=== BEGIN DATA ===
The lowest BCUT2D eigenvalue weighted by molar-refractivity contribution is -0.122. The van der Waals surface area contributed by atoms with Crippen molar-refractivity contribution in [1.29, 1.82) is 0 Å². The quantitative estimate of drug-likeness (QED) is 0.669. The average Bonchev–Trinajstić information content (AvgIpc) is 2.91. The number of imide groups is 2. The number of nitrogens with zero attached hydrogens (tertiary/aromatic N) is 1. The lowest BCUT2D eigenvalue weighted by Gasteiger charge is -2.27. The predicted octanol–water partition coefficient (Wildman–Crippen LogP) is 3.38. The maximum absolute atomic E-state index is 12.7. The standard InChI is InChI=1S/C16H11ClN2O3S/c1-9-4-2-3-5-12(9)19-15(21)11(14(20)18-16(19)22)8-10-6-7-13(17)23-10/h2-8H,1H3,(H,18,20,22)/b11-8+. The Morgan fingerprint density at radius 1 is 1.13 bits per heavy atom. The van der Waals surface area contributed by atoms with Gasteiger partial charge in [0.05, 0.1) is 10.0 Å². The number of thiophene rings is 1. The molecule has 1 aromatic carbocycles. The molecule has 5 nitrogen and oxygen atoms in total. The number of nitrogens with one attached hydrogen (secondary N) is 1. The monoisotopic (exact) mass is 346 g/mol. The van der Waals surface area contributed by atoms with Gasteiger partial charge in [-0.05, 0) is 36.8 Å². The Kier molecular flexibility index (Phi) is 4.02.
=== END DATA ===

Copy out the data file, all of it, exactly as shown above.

The lowest BCUT2D eigenvalue weighted by molar-refractivity contribution is -0.122. The van der Waals surface area contributed by atoms with Crippen molar-refractivity contribution in [1.29, 1.82) is 0 Å². The quantitative estimate of drug-likeness (QED) is 0.669. The average Bonchev–Trinajstić information content (AvgIpc) is 2.91. The number of imide groups is 2. The number of nitrogens with zero attached hydrogens (tertiary/aromatic N) is 1. The lowest BCUT2D eigenvalue weighted by Gasteiger charge is -2.27. The predicted octanol–water partition coefficient (Wildman–Crippen LogP) is 3.38. The maximum absolute atomic E-state index is 12.7. The standard InChI is InChI=1S/C16H11ClN2O3S/c1-9-4-2-3-5-12(9)19-15(21)11(14(20)18-16(19)22)8-10-6-7-13(17)23-10/h2-8H,1H3,(H,18,20,22)/b11-8+. The Morgan fingerprint density at radius 1 is 1.13 bits per heavy atom. The van der Waals surface area contributed by atoms with Gasteiger partial charge in [0.05, 0.1) is 10.0 Å². The number of thiophene rings is 1. The molecule has 1 aromatic carbocycles. The molecule has 5 nitrogen and oxygen atoms in total. The number of nitrogens with one attached hydrogen (secondary N) is 1. The monoisotopic (exact) mass is 346 g/mol. The van der Waals surface area contributed by atoms with Gasteiger partial charge in [-0.05, 0) is 36.8 Å². The Kier molecular flexibility index (Phi) is 4.02.